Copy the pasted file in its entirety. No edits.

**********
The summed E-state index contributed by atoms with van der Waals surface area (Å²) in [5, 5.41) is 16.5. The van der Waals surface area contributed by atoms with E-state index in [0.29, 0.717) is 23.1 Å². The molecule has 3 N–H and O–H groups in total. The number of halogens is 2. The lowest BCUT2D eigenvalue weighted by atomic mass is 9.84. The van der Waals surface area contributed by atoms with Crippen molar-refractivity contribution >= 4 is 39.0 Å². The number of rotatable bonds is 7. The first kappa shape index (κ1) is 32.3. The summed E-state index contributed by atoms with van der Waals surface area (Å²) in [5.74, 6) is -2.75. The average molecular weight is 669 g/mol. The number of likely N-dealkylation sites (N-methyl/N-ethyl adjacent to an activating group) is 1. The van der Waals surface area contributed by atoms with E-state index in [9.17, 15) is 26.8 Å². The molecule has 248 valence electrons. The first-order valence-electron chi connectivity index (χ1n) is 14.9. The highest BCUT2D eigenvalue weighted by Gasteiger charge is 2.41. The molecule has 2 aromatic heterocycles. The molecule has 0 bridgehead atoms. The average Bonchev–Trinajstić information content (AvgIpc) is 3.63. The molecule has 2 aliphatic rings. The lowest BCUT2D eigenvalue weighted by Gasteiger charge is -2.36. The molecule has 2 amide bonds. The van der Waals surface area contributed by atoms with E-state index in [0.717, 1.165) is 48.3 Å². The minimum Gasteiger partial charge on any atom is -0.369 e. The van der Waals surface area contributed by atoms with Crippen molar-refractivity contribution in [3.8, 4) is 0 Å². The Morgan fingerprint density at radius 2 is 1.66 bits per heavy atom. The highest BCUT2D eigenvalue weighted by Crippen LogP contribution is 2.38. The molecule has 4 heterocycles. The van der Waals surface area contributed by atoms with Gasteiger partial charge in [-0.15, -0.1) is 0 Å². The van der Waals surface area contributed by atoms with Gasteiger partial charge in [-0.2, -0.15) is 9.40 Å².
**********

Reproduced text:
The summed E-state index contributed by atoms with van der Waals surface area (Å²) in [5, 5.41) is 16.5. The van der Waals surface area contributed by atoms with E-state index in [0.29, 0.717) is 23.1 Å². The molecule has 3 N–H and O–H groups in total. The number of halogens is 2. The lowest BCUT2D eigenvalue weighted by atomic mass is 9.84. The van der Waals surface area contributed by atoms with Crippen molar-refractivity contribution >= 4 is 39.0 Å². The number of rotatable bonds is 7. The first kappa shape index (κ1) is 32.3. The summed E-state index contributed by atoms with van der Waals surface area (Å²) in [5.74, 6) is -2.75. The average molecular weight is 669 g/mol. The number of likely N-dealkylation sites (N-methyl/N-ethyl adjacent to an activating group) is 1. The van der Waals surface area contributed by atoms with E-state index in [9.17, 15) is 26.8 Å². The molecule has 248 valence electrons. The first-order valence-electron chi connectivity index (χ1n) is 14.9. The highest BCUT2D eigenvalue weighted by Gasteiger charge is 2.41. The molecule has 2 aromatic heterocycles. The molecule has 0 bridgehead atoms. The average Bonchev–Trinajstić information content (AvgIpc) is 3.63. The molecule has 2 aliphatic rings. The lowest BCUT2D eigenvalue weighted by Gasteiger charge is -2.36. The molecule has 2 amide bonds. The van der Waals surface area contributed by atoms with E-state index in [0.717, 1.165) is 48.3 Å². The minimum Gasteiger partial charge on any atom is -0.369 e. The van der Waals surface area contributed by atoms with Crippen molar-refractivity contribution in [3.8, 4) is 0 Å². The Morgan fingerprint density at radius 2 is 1.66 bits per heavy atom. The highest BCUT2D eigenvalue weighted by Crippen LogP contribution is 2.38. The molecule has 4 heterocycles. The van der Waals surface area contributed by atoms with Gasteiger partial charge in [-0.15, -0.1) is 0 Å². The van der Waals surface area contributed by atoms with Gasteiger partial charge in [-0.2, -0.15) is 9.40 Å².